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Accumulo >> mail # user >> RE: [External]  Re: Storing, Indexing, and Querying data in Accumulo (geo + timeseries)

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Re: [External] Re: Storing, Indexing, and Querying data in Accumulo (geo + timeseries)

I thought I might too chime in late. I think we're talking about the
same thing, with perhaps different encoding.

Yes. In the bit-interleaving scheme I mentioned, each 3-bits of the hash
is equivalent to a level in an oct-tree ("3D quadtree"). ... and yes,
there is a trick to picking the time-scales right.

-- Kurt
On 6/25/13 9:08 AM, Jamie Stephens wrote:
> Adam & Co.,
> Sorry to chime in late here.
> One of our projects has similar requirements: queries based on
> time-space constraints. (Tracking a particular entity through time and
> space is a different requirement.)
> We've used the following scheme with decent results.
> Our basic approach is to use a 3D quadtree based on lat, lon, and
> time.  Longitude and time are first transformed to make a quadtree key
> prefix represent a cube (approximately).  Alternately roll your
> own quadtree algorithm to give similar results.  So some number of
> prefix bytes of a quadtree key represents an approximate time-space
> cube of dimensions 1km x 1km x 1day.  Pick your time unit.  Another
> variation: use a 3D geohash instead of a quadtree.
> Then use the first N bytes of the key as the row ID and the remaining
> bytes for the column qualifier.  Rationale: Sometimes there is virtue
> in keeping points in a cube on the same tablet server.  (Or you might
> want to, say, use only spatial key prefixes as row IDs.  Lots of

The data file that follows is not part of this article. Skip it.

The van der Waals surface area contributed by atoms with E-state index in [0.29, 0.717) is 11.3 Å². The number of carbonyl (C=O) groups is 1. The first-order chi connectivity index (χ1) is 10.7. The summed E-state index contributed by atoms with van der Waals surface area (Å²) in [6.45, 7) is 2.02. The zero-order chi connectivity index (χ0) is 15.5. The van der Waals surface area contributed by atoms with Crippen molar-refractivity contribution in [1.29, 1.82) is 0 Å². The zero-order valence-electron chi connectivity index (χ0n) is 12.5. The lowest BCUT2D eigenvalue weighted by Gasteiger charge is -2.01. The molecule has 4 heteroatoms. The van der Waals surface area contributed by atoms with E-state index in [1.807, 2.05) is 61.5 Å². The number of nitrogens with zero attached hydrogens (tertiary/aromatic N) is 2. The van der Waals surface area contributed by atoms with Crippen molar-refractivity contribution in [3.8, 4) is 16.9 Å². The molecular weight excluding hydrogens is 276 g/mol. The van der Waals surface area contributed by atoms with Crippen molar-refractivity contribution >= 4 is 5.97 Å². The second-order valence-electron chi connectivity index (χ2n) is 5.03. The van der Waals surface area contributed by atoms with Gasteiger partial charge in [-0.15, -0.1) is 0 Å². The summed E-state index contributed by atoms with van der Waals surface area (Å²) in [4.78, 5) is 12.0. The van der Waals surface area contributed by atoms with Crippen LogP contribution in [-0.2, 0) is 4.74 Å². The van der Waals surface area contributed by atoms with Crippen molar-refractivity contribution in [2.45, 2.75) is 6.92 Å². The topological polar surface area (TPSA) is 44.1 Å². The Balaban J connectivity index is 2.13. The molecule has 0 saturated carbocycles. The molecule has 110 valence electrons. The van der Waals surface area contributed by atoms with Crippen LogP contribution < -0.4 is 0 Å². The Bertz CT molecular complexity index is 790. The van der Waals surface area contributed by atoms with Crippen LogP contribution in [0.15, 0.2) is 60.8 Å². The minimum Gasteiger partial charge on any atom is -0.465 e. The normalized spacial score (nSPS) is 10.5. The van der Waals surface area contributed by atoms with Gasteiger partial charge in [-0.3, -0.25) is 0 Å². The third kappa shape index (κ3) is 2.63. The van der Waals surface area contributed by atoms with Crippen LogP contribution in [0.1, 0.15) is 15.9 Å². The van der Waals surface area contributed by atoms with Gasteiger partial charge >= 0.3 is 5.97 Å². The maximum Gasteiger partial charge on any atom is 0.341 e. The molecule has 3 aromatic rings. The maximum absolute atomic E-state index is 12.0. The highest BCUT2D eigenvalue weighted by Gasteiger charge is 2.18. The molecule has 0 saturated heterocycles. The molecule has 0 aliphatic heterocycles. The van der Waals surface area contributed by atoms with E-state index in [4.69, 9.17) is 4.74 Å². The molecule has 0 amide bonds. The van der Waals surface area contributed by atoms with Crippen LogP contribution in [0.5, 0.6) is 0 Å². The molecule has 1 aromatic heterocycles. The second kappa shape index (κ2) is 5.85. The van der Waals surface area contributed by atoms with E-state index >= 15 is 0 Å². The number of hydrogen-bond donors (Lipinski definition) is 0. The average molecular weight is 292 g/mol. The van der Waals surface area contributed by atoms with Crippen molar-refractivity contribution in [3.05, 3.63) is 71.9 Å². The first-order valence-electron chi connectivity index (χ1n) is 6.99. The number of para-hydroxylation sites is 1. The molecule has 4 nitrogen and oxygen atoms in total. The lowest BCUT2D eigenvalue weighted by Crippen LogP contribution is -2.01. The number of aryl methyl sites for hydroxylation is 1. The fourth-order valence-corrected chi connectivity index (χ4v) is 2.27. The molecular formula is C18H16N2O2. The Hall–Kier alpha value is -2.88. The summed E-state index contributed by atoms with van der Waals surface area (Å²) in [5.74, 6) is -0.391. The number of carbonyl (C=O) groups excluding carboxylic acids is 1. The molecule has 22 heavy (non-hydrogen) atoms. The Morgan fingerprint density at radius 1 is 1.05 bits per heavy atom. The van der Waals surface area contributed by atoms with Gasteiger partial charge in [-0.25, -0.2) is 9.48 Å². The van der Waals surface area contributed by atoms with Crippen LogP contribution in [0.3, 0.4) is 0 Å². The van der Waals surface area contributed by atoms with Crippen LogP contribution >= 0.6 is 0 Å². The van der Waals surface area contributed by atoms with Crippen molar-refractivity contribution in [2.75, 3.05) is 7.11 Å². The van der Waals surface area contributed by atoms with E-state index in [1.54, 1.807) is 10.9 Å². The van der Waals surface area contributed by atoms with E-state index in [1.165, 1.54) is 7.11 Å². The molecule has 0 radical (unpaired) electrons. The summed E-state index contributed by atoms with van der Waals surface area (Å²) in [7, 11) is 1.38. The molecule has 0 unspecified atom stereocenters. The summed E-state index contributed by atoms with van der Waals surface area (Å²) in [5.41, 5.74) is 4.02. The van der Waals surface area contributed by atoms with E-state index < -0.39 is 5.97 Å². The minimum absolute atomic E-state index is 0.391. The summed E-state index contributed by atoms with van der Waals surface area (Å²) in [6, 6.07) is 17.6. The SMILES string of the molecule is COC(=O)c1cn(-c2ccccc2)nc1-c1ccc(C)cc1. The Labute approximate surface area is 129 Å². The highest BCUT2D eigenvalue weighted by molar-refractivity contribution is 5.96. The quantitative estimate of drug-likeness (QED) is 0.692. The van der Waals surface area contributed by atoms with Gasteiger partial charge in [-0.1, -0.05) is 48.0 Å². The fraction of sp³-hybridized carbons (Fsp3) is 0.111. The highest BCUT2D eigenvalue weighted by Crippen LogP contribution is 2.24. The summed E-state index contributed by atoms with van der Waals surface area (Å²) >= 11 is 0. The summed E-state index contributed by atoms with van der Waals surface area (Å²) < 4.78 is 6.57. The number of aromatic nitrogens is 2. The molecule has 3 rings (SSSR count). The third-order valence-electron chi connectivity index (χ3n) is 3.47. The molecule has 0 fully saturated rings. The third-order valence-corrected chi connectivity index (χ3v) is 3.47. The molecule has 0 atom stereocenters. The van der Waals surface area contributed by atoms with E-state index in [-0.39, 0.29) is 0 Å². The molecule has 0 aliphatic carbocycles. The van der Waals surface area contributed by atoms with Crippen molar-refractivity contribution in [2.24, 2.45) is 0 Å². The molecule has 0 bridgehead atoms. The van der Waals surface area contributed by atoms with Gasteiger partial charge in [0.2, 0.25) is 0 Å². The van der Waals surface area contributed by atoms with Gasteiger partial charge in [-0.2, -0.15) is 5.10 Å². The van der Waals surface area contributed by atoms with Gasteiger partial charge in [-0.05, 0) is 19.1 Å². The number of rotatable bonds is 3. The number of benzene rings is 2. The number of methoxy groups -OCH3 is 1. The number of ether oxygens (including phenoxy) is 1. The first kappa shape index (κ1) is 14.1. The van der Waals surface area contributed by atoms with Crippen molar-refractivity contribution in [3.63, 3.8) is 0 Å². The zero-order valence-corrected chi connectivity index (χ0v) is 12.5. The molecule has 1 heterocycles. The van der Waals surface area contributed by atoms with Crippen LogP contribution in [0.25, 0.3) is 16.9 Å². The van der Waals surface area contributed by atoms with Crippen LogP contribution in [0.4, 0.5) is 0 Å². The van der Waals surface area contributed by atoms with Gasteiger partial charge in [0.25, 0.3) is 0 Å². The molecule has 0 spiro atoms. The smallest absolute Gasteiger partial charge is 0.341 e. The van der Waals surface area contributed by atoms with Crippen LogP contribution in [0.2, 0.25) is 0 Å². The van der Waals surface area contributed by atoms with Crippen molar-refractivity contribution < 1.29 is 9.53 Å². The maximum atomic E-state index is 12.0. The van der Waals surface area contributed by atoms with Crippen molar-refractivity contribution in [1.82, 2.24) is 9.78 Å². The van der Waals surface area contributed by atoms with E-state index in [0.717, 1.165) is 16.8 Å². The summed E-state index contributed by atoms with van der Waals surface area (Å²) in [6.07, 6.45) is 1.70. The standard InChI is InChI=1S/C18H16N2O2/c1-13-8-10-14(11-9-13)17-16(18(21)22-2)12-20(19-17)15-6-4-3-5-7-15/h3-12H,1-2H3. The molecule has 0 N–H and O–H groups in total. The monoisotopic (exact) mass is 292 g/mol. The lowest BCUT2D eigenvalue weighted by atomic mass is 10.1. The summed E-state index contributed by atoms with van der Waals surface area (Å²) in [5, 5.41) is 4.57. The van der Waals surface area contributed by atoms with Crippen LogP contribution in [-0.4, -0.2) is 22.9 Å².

> flavors to consider.)
> Disadvantages: You have to pick N and the time unit up front.  N and
> the time unit are the basic index tuning parameters.  In our
> applications, setting those parameters isn't too hard because we
> understand the data and its uses pretty well.  However, as you've
> suggested, hotspots due to concentrations can still be a problem.  We
> try to turn up N to adjust.
> Variation: Use the military grid reference system (MGRS) grid zone
> designator and square identifier as row ID and a quadtree-code
> numerical location for the column qualifier.  Etc.
> I'll see if I can get an example on github.
> --Jamie
> On Mon, Jun 24, 2013 at 9:47 AM, Jim Klucar <[EMAIL PROTECTED]
> <mailto:[EMAIL PROTECTED]>> wrote:
>     Adam,
>     Usually with geo-queries points of interest are pretty dense (as
>     you've stated is your case). The indexing typically used (geohash
>     or z-order) is efficient for points spread evenly across the
>     earth, which isn't the typical case (think population density).
>     One method I've heard (never actually tried myself) is to store
>     points as distances from known locations. You can then find points
>     close to each other by finding similar distances to 2 or 3 known
>     locations. The known locations can then be created and distributed
>     based on your expected point density allowing even dense areas to
>     be spread evenly across a cluster.
>     There's plenty of math, table design, and query design work to get
>     it all working, but I think its feasible.
>     Jim
>     On Wed, Jun 19, 2013 at 1:07 AM, Kurt Christensen
>     <[EMAIL PROTECTED] <mailto:[EMAIL PROTECTED]>> wrote:
>         To clarify: By 'geologic', I was referring to time-scale (like
>         100s of millions of years, with more detail near present,
>         suggesting a log scale).
>         Your use of id is surprising. Maybe I don't understand what
>         you're trying to do.
>         >From what I was thinking, since you made reference to
>         time-series, no efficiency is gained through this id. If,
>         instead the id were for a whole time-series, and not each
>         individual point then for each timestamp, you would have X(id,
>         timestamp), Y(id, timestamp) and whatever else (id, timestamp)
>         already organized as time series. ... all with the same row id.
>         bithash+id, INDEX, id, ... - (query to get a list of IDs
>         intersecting your space-time region)
>         id, POSITION, XY, vis, TIMESTAMP, (x,y) - (use iterators to
Kurt Christensen
P.O. Box 811
Westminster, MD 21158-0811

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